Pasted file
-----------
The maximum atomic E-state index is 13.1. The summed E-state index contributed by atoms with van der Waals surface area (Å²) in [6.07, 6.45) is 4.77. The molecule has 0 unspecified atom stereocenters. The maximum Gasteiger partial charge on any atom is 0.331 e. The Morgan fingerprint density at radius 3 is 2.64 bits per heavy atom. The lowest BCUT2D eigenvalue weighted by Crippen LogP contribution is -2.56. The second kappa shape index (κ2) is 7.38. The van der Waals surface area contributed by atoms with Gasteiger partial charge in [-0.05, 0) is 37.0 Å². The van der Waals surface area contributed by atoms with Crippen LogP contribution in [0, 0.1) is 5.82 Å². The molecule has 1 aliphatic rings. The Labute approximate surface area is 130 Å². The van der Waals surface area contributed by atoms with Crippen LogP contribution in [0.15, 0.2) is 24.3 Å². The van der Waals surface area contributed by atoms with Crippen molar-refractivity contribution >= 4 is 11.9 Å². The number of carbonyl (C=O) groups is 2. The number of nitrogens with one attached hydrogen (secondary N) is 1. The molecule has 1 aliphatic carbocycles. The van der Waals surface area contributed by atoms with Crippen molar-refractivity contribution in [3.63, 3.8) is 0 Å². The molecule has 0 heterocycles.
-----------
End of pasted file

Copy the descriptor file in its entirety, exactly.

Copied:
The maximum atomic E-state index is 13.1. The summed E-state index contributed by atoms with van der Waals surface area (Å²) in [6.07, 6.45) is 4.77. The molecule has 0 unspecified atom stereocenters. The maximum Gasteiger partial charge on any atom is 0.331 e. The Morgan fingerprint density at radius 3 is 2.64 bits per heavy atom. The lowest BCUT2D eigenvalue weighted by Crippen LogP contribution is -2.56. The second kappa shape index (κ2) is 7.38. The van der Waals surface area contributed by atoms with Gasteiger partial charge in [-0.05, 0) is 37.0 Å². The van der Waals surface area contributed by atoms with Crippen LogP contribution in [0, 0.1) is 5.82 Å². The molecule has 1 aliphatic rings. The Labute approximate surface area is 130 Å². The van der Waals surface area contributed by atoms with Crippen LogP contribution in [0.15, 0.2) is 24.3 Å². The van der Waals surface area contributed by atoms with Crippen molar-refractivity contribution >= 4 is 11.9 Å². The number of carbonyl (C=O) groups is 2. The number of nitrogens with one attached hydrogen (secondary N) is 1. The molecule has 1 aliphatic carbocycles. The van der Waals surface area contributed by atoms with Crippen molar-refractivity contribution in [3.63, 3.8) is 0 Å². The molecule has 0 heterocycles.